Round Salzburg with the Salzburg Card

At €30 for one day, €39 for two and €45 for three, the Salzburg card gives access to public transport (not including the S-bahn) and (one entrance only for each) attractions across Salzburg. Even in one day, it can save a small fortune, but over three you can avoid a lot of expense, and head into attractions purely on a whim. I was in the city for a week, so a three day card made sense, though I waited till after two very hot days had passed. I bought the card online, and saved a screenshot of the QR code to my phone for use, though there are plenty of places to buy a real one, and everyone else I saw had an actual card in hand.

I am not much of a one for heights, so the cable car at Untersbergbahn (South of the city – get the bus) was a challenge as well as a quick way up the mountain. Full price – €28 both ways, €18 one. Some people walk up and get the cable car down, though there are also long walks signposted on the mountain if you want to spend time up there. I had a short walk and took a ride down through clouds. It is quite a dramatic ride up, heading towards a cliff face before rising steeply to crest it, then jolting over the edge to hang over a valley, moving on and up towards the next peak where it stops. Most of the car I was in audibly “oohed” at that first jolt – the sense of space opening out under your feet is quite something.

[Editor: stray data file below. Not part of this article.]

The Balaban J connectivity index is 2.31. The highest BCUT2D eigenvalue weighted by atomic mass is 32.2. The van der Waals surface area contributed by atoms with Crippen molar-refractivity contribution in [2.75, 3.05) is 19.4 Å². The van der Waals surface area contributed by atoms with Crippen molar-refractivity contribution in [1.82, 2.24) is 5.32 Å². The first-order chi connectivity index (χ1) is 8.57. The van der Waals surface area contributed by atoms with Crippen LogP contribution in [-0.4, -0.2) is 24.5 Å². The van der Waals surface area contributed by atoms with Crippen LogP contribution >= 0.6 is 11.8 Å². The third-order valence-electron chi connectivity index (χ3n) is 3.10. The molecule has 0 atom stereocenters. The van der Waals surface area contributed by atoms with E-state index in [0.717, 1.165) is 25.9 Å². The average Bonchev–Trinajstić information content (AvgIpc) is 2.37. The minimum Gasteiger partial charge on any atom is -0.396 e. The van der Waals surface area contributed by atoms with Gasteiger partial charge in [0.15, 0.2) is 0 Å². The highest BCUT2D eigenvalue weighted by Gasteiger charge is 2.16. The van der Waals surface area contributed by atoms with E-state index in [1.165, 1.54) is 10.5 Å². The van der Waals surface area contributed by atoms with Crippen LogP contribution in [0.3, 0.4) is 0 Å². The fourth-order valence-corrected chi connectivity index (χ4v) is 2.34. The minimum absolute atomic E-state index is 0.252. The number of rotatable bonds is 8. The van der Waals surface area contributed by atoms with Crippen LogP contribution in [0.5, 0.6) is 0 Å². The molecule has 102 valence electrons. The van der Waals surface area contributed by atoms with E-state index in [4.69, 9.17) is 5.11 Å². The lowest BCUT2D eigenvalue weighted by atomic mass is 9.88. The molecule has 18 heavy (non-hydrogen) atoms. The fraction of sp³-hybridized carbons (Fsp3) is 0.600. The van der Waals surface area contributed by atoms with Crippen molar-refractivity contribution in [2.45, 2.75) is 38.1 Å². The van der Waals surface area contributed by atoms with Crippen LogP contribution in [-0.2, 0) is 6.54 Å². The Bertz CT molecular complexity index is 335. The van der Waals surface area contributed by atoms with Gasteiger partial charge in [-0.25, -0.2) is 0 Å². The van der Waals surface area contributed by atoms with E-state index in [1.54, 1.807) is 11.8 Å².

View of the Untersberg mountain from below, With cables disappearing toward the mountain, appearing to not rise toward the peak.
Cables from ground level

Having bottled even the shortish walk up the next peak – it apparently takes an hour or so, and much older people and small children took it on quite happily – I was soon on my way North to the Hellbrunn Palace. I hopped off the bus at the zoo, a stop before the Schloss, just because some other people did, and ended up popping into the zoo (normal price: €12.50). Several people commented later that it seemed an odd place to have a zoo, several km South of the city, but it grew out of the wildlife collection/facilities built for same by Markus Sittikus, one of the city’s archbishops. It’s dramatically situated, built right up against the rocky hill in the middle of the park, and with the Untersberg mountain visible as you look away from the rocks. Plenty of animals, and it made me smile. On a day with temperatures 30+, it didn’t seem quite so cruel to have some of them there.